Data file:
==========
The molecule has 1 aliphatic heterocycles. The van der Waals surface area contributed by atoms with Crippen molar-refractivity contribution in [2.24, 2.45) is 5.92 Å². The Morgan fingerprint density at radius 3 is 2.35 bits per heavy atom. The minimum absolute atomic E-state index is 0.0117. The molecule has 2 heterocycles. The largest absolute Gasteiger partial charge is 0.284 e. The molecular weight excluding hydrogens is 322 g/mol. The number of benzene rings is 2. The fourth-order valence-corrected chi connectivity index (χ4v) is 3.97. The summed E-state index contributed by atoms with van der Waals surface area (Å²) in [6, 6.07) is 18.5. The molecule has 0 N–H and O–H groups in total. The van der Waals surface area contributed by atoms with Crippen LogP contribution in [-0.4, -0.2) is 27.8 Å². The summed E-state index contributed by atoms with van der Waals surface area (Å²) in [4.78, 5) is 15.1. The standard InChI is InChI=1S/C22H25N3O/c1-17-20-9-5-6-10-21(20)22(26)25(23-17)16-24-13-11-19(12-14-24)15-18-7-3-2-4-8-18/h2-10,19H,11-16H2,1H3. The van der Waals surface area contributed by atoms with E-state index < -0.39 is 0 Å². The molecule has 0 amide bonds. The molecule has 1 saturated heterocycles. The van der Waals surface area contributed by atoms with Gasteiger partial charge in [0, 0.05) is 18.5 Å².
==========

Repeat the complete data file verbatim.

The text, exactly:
The molecule has 1 aliphatic heterocycles. The van der Waals surface area contributed by atoms with Crippen molar-refractivity contribution in [2.24, 2.45) is 5.92 Å². The Morgan fingerprint density at radius 3 is 2.35 bits per heavy atom. The minimum absolute atomic E-state index is 0.0117. The molecule has 2 heterocycles. The largest absolute Gasteiger partial charge is 0.284 e. The molecular weight excluding hydrogens is 322 g/mol. The number of benzene rings is 2. The fourth-order valence-corrected chi connectivity index (χ4v) is 3.97. The summed E-state index contributed by atoms with van der Waals surface area (Å²) in [6, 6.07) is 18.5. The molecule has 0 N–H and O–H groups in total. The van der Waals surface area contributed by atoms with Crippen LogP contribution in [-0.4, -0.2) is 27.8 Å². The summed E-state index contributed by atoms with van der Waals surface area (Å²) in [4.78, 5) is 15.1. The standard InChI is InChI=1S/C22H25N3O/c1-17-20-9-5-6-10-21(20)22(26)25(23-17)16-24-13-11-19(12-14-24)15-18-7-3-2-4-8-18/h2-10,19H,11-16H2,1H3. The van der Waals surface area contributed by atoms with E-state index < -0.39 is 0 Å². The molecule has 0 amide bonds. The molecule has 1 saturated heterocycles. The van der Waals surface area contributed by atoms with Gasteiger partial charge in [0, 0.05) is 18.5 Å².